Candidates' wives play supporting roles
They balance families, careers and spouse's ambitions
By Sean Loughlin
CNN Washington Bureau
Clockwise from top left: Hadassah Lieberman, Judith Steinberg Dean, Gertrude Clark, Elizabeth Edwards
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(CNN) -- Consider this list: There is a doctor, a wealthy philanthropist, a longtime military wife and grandmother, a former backup singer for James Brown, a daughter of Holocaust survivors, and a full-time mom who juggles campaign duty.
That eclectic list describes the wives of the six Democratic White House hopefuls, women who offer unique perspectives on the men trying to win the party's nomination and challenge President Bush this fall. (A seventh contender, Rep. Dennis Kucinich of Ohio, is divorced.)
Their roles in the campaigns have varied, but each of these women -- all of whom are mothers -- has made an impression on the campaign trail, whether by virtue of their own speeches and stumping, or their backgrounds.
"I think every candidate and candidate's spouse all have to be exactly who they are," Elizabeth Edwards, wife of Sen. John Edwards of North Carolina, told CNN on Monday. "If you try to pretend you're something else, be something else, you're going to be uncomfortable with that, and voters are going to sense it."
To that end, Mrs. Edwards, who holds a law degree, splits her time between tending the couple's two youngest children, ages 3 and 5, and joining her husband on the campaign trail.
"It's not as bad as it sounds ... The younger children have been joining us on weekends," she said. The couple also has a daughter in college.
Other wives juggle their time in different ways.
Judith Steinberg Dean, a physician, had kept a low profile on the campaign, rarely joining her husband, former Vermont Gov. Howard Dean, for appearances. She has played a more public role this past week after his third-place finish in the Iowa caucuses and what he now calls his "over-the-top" speech to supporters that night.
But Dr. Dean has made it clear that her medical practice remains a priority.
"If I can help [Howard], I will," she told ABC News last week. "And that doesn't mean he's going to disrupt my life, disrupt my patients, my son, but if he calls on a Saturday, and I'm not on call that weekend, I'll be out there Sunday."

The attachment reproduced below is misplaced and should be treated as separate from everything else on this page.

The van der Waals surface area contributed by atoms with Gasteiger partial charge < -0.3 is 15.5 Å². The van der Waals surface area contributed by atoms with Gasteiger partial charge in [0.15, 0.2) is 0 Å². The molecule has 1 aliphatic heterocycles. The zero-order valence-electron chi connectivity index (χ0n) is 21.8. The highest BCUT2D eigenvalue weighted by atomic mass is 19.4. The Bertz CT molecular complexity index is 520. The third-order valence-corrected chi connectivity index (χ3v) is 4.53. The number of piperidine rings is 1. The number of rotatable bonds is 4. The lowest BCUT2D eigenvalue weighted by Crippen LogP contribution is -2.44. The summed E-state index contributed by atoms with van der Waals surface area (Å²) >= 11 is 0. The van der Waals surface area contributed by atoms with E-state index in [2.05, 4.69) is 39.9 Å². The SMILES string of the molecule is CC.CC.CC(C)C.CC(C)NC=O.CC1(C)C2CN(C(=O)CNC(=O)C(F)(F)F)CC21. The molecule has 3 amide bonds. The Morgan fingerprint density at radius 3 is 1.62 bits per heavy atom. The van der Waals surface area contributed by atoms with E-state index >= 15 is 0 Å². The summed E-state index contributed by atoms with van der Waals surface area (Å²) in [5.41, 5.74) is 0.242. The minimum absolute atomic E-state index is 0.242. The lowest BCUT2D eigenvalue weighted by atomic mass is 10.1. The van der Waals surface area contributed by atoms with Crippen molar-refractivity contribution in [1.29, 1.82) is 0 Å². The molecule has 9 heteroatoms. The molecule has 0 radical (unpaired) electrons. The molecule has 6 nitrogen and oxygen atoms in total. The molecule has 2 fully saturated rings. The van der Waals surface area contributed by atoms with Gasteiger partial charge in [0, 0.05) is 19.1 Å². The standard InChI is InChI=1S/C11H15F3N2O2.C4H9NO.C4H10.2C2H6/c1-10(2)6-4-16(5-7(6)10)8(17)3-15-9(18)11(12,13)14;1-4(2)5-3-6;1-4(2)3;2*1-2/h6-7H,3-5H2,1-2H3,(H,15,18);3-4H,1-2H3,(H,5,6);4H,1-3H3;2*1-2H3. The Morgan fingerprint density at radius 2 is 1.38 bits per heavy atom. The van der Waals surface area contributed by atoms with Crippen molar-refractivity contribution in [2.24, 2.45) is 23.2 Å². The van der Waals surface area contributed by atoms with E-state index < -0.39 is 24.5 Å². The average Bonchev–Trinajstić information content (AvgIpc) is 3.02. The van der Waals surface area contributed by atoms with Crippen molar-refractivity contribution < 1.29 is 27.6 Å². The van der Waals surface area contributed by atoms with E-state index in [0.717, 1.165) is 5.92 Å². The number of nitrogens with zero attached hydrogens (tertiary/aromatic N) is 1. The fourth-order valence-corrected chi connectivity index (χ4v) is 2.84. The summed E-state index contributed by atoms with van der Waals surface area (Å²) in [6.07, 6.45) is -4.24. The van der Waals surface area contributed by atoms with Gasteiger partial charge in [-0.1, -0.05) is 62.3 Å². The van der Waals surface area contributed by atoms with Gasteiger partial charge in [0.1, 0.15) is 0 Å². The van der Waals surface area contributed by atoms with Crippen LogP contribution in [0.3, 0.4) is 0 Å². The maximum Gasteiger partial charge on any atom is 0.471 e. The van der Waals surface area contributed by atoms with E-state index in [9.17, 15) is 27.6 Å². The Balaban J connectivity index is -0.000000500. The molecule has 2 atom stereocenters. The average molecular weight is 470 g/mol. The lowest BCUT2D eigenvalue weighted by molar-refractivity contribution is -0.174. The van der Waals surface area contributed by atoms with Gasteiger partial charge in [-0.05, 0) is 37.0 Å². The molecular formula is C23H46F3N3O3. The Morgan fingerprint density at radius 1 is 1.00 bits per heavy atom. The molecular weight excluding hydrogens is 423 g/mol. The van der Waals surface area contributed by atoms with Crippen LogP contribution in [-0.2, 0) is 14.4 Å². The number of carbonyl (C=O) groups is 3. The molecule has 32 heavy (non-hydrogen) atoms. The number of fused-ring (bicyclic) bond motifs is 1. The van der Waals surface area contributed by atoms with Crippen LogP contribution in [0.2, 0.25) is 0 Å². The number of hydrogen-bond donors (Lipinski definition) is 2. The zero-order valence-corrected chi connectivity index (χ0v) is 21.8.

Kathy Sharpton has kept a lower profile in the campaign of her husband, the Rev. Al Sharpton. But her stint as a backup singer for Brown has won her a measure of fame, even if she shies away from the spotlight.
Hadassah Lieberman has had a far more visible presence on the campaign trail. She moved with her husband, Sen. Joe Lieberman of Connecticut, into an apartment in Manchester, New Hampshire, to underscore the campaign's commitment to that key battleground state.
"I'm proud of Joey," she told CNN. "I'm proud we're out there. And, you know, as a naturalized citizen, to be in the middle of this primary state in our democracy is very exciting."
Mrs. Lieberman, who first gained national attention when her husband was the running mate of Al Gore on the 2000 Democratic presidential ticket, was born in the Czech Republic after her parents fled Germany. The family later moved to Massachusetts.
Gertrude Clark, wife of retired Gen. Wesley Clark, said the transient nature of the military life has helped prepare her for the rigors of politics.
"You had to be very flexible," she said of her years as a military wife. A new grandmother, Mrs. Clark described the campaign experience as "fun," but said hearing criticism of her husband can be hard.
"It's not something that you enjoy," she told CNN.
Teresa Heinz Kerry has made a name for herself as chairwoman of the Howard Heinz Endowment and the Heinz Family Philanthropies, which have donated money to a variety of causes. The wife of Sen. John Kerry of Massachusetts, Mrs. Kerry was previously married to John Heinz, a Republican senator from Pennsylvania who died in a plane crash in 1991.
On the Republican side, first lady Laura Bush said she expects to play an increasingly active role in her husband's bid for re-election. She told CBS last week that she would be on the campaign trail to "apply a grain of salt" to Democratic criticism of her husband.
"I know this is our last campaign, whatever happens, and I think there will be a sense of nostalgia with that," she said.
CNN's Jennifer Coggiola contributed to this report.